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‘None’ choice on Nevada ballot, low-income registration subjects of two voting lawsuits
by Associated Press
Jun 12, 2012 | 1139 views | 0 0 comments | 3 3 recommendations | email to a friend | print
RENO (AP) — A federal lawsuit seeks to end Nevada’s unique “none of these candidates” ballot option on statewide political races.

The suit filed June 8 in U.S. District Court in Reno argues voters who choose that option are disenfranchised because votes for “none” are ignored when it comes to the outcome of a race.

Under state law, “none” cannot win an election, even if it gets the most votes. The election goes to the actual candidate who receives the highest number of votes.

The lawsuit argues that provision nullifies the will and rights of voters.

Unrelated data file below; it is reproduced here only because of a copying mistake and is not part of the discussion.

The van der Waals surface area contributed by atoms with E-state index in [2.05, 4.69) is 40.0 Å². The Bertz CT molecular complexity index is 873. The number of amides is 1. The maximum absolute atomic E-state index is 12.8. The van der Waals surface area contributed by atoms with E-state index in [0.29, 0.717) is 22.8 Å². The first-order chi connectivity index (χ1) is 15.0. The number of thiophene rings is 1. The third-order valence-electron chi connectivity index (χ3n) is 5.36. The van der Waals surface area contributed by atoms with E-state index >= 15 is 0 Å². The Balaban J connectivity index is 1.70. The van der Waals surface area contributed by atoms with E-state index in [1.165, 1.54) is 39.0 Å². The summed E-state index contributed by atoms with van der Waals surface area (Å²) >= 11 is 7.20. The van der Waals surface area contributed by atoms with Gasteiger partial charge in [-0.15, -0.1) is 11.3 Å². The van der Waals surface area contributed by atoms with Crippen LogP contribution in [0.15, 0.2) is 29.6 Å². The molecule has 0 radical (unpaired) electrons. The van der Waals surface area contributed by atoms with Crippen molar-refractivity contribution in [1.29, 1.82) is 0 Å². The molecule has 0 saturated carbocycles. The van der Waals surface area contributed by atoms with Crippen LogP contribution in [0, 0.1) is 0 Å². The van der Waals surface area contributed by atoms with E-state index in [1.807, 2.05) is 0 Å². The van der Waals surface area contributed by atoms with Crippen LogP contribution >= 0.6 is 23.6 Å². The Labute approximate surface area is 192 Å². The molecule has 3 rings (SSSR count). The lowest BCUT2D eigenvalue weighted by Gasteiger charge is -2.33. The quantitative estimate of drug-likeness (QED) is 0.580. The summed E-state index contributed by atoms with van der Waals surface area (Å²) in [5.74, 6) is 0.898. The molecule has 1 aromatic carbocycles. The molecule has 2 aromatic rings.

The suit names the state of Nevada and Secretary of State Ross Miller as defendants. It was first reported Tuesday by Las Vegas political columnist Jon Ralston.

The Associated Press also reported Tuesday that voting advocacy groups are suing Nevada, alleging the state is violating the National Voter Registration Act of 1993 by refusing to help low-income residents register to vote.

NAACP branches in Las Vegas and Sparks are joining the National Council of La Raza in the civil lawsuit filed Monday in U.S. District Court in Reno.

It asks a judge to order the state to comply with the federal law to properly offer voter registration to people applying for public assistance benefits.

Spokeswomen for Nevada Secretary of State Ross Miller and Health and Human Services chief Michael Willden declined comment on the lawsuits.

The advocates says the number of voter registration applications submitted at public assistance offices statewide has fallen from more than 39,000 before 2000 to fewer than 1,700 in 2010.
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